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Members of the Palacci Lab observe an experiment through a microscope.Members of the Palacci Lab observe an experiment through a microscope. Photo by Michelle Fredricks, UC San Diego Physical Sciences

Making Noise to Heat Up Materials Science

September 20, 2019 | By Cynthia Dillon

Simulation showing that how the active intruders move impacts how annealing occurs.Simulation showing that how the active intruders move impacts how annealing occurs. Graphics courtesy of Jérémie Palacci

Clashing swords make for a lot of small- and big-screen drama—both in sound and structure of the weapons. The pliable strength of these tools comes from the way they are made—heating up metal until it’s red hot, then cooling it off in a controlled way to obtain the desired sword-like properties. Technically, this process is called annealing, and it is at the heart of the latest work by Jérémie Palacci, soft matter physicist at UC San Diego.

The research by Palacci and his colleagues, as outlined recently in Nature Communications, involves active microparticles in a passive monolayer of micrometric beads. Essentially by adding particles the researchers turn up the volume on internal activity. This “heating” from inside can control materials and lay the groundwork for further development of materials science beyond equilibrium—the static or passive state.

Instead of actually cranking up the temperature to remove the defects in the crystalline structure, Palacci and his former lab members, Sophie Ramananarivo and Etienne Ducrot, embedded a small fraction of active agents—“doped” particles or “active intruders”—inside the crystalline structures.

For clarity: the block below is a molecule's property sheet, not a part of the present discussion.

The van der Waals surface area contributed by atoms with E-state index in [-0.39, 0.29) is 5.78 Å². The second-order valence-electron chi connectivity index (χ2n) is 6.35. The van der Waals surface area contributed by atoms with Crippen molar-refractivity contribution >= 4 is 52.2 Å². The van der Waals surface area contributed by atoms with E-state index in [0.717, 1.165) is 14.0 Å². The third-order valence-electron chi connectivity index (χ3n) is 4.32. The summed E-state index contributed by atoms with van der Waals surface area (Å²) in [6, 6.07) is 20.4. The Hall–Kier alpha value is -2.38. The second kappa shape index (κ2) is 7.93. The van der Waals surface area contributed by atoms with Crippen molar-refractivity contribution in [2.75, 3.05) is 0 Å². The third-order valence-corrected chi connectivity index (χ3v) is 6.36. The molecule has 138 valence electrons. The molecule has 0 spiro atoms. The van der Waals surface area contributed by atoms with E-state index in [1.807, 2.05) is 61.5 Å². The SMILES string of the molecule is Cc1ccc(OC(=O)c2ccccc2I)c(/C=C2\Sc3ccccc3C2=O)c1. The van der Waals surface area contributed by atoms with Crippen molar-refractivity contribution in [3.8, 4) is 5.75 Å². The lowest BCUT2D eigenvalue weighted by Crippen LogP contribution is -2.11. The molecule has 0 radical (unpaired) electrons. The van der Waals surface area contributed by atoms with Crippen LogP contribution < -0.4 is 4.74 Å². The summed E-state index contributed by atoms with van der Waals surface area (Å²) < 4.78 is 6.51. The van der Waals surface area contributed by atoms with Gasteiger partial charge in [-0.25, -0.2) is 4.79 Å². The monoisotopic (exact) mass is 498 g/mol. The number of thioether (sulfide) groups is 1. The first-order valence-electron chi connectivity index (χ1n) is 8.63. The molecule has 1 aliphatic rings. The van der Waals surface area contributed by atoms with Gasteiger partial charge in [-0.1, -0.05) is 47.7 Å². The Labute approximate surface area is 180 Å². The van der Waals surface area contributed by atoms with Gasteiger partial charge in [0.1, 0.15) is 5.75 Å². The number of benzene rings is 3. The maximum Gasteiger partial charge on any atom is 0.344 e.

“The passive particles are lazy, they barely move, and the crystalline structure is stuck with defects,” explained Palacci. “The active particles, on the other hand, are very mobile and energized—they run around, bumping into everything—so that only a small number of them generates enough mess to agitate the structure and anneal the whole crystal.”

According to the researchers, since the activity of the active particles can be controlled with light, the team was able to control the annealing at the microscale, offering the first experimental demonstration of a man-made material internally controlled by active noise.

“We just added one percent more particles—without actually changing the temperature. The added particles make a mess that infuses enough energy to fix all the defects,” said Palacci.

The UC San Diego assistant professor of physics noted that the team even realized that how the active intruders run around matters. According to Palacci, it made the effect a lot more subtle and interesting than just cranking up the heat “like they did in olden times.”

 “The control of internal fluctuations paves the way to the tuning of material properties, as well as the engineering of bio-inspired sensors, harnessing active noise for enhanced accuracy,” said Ramananarivo.

This research was supported by the National Science Foundation (grant nos. DMR-1554724 and DMR-1610788), the Sloan Foundation (grant no. FG-2017-9392) and the NYU IT High Performance Computing resources, services and staff.